British Journal of Nursing (Mark Allen Publishing)
Healthcare-associated infection (HCAI) is a major patient safety concern and is associated with morbidity, mortality and increased healthcare costs. Prevention and control requires a multi-modal approach, but the individual's accountability and rigorous application of standard infection prevention and control behaviours is at its core. The third instalment of the epic3 guidance ( Loveday et al, 2014a ) provided the evidence and advanced the importance of hand-hygiene behaviour, the use of non-sterile gloves and environmental cleanliness.
Bioethics has focused on the areas of individual ethical choices -- patient care -- or public policy and law. There are however, important arenas for ethical choices that have been overlooked. Health care is populated with intermediate arenas such as hospitals, nursing homes, hospices, and health care systems. This essay argues that bioethics needs to develop a language and concepts for institutional ethics. A first step in this direction is to think about institutional conscience.
Disagreement over the legitimacy of direct sterilization continues within Catholic moral debate, with painful and at times confusing ramifications for Catholic healthcare systems. This paper argues that the medical profession should be construed as a key moral authority in this debate, on two grounds. First, the recent revival of neo-Aristotelianism in moral philosophy as applied to medical ethics has brought out the inherently moral dimensions of the history and current practice of medicine.
In this article, the place and the nature of an ethical dialogue that develops within Christian healthcare institutions in Flanders, Belgium is examined. More specifically, the question is asked how Christian healthcare institutions should position themselves ethically in a context of a pluralistic society. The profile developed by Caritas Catholica Flanders must take seriously not only the external pluralistic context of our society and the internal pluralistic worldviews by personnel/employees and patients, but also the inherent inspiration of a Christian healthcare institution.
As Catholic-owned hospitals merge with or take over other facilities, they impose restrictions on reproductive health services, including abortion and contraceptive services. Our interviews with US obstetrician-gynecologists working in Catholic-owned hospitals revealed that they are also restricted in managing miscarriages. Catholic-owned hospital ethics committees denied approval of uterine evacuation while fetal heart tones were still present, forcing physicians to delay care or transport miscarrying patients to non-Catholic-owned facilities.
Nursing History Review: Official Journal of the American Association for the History of Nursing
This article analyzes the tensions and uneasy negotiations, based on a case study, that occurred among Catholic sisters, administrators, bishops, physicians, and the Vatican for more than seven years at a hospital in Austin, Texas. Here, the largest health care system in the city, which was Catholic, joined with the local public, tax-supported hospital that provided the majority of reproductive health care services in the region. A clash resulted over whether the hospital could continue providing sterilization and contraceptive services to its primarily poor patients.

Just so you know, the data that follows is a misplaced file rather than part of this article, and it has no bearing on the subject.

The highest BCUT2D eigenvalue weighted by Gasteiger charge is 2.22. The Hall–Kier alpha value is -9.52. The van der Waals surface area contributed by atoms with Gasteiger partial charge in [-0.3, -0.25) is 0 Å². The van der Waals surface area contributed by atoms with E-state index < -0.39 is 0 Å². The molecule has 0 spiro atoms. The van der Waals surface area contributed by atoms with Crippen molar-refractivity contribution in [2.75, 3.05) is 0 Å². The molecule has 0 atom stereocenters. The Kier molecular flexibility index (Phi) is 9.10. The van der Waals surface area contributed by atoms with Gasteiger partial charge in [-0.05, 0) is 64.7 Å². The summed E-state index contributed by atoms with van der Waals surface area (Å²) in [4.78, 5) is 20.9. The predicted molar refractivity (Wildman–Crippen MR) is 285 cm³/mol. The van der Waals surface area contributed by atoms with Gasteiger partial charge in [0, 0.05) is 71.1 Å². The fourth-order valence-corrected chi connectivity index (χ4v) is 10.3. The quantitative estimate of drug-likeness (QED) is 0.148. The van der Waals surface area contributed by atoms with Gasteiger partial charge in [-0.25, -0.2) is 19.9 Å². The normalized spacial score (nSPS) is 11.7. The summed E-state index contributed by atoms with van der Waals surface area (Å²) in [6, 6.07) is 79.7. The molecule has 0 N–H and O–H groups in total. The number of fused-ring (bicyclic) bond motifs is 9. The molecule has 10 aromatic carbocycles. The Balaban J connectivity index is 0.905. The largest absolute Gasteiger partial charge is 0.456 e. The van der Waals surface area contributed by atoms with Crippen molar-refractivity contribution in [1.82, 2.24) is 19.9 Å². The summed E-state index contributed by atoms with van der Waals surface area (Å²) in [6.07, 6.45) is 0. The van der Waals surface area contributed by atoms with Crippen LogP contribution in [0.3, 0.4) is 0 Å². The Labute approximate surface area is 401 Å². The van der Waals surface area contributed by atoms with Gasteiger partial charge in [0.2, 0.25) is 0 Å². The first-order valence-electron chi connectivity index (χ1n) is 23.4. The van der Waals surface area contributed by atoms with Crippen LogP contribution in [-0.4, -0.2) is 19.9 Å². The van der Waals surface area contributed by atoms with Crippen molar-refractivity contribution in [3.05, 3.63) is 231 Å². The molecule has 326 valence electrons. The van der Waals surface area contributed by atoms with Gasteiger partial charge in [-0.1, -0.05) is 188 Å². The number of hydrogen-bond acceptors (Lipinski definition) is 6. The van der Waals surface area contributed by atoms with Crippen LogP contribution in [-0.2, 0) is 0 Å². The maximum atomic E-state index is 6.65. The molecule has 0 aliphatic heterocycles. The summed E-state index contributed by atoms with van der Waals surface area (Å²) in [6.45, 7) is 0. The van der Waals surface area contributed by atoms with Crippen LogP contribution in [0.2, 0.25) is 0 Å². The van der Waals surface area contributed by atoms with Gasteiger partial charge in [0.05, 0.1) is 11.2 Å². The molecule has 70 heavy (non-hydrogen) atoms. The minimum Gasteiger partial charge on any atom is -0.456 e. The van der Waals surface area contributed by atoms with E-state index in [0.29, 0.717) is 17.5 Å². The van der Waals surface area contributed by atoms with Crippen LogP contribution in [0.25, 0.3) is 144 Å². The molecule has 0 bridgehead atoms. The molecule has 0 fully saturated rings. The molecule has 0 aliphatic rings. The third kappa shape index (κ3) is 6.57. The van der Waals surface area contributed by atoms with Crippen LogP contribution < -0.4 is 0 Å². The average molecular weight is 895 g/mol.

Women's Health Issues: Official Publication of the Jacobs Institute of Women's Health
INTRODUCTION: In the United States, ectopic pregnancies are relatively common and associated with significant maternal morbidity and mortality. The Ethical and Religious Directives for Catholic Health Care Services (the Directives) govern the provision of care in Catholic-affiliated hospitals and prohibit the provision of abortion in almost all circumstances.
OBJECTIVE: To understand if women anticipate a difference in reproductive healthcare when attending a Catholic institution. STUDY DESIGN: A convenience sample of reproductive-aged women in the Denver metro area completed an online survey. Women were randomized to hypothetical women's health clinics at either a secular or Catholic hospital and asked about expectations for family planning care. Questions covered contraception and management of abnormal or unintended pregnancy. We subsequently assessed provider/site preferences for care. RESULTS: We analyzed 236 surveys.
This article invites reconsideration of the American Psychological Association's policy permitting sexual involvement between therapists and their former patients under certain conditions. The article (a) restates 5 major concerns about sex after termination that have not been adequately addressed; (b) examines 9 major arguments set forth in support of allowing posttermination sexual relationships, all of which appear ill-founded, fallacious, or misleading; and (c) describes 6 obstacles that seem to hinder attempts to create sound legal and professional policies in this area.
Holistic nurses believe that the human being, composed of a mind, body and soul integrated into an inseparable whole that is greater than the sum of the parts, is in constant interaction with the universe and all that it contains. Health and well-being depend on attaining harmony in these relationships. Healing is the journey toward holism. Using presence, intent, unconditional acceptance, love, and compassion, holistic nurses can facilitate growth and healing and help their clients to find meaning in their life experiences, life purpose, and reason for being.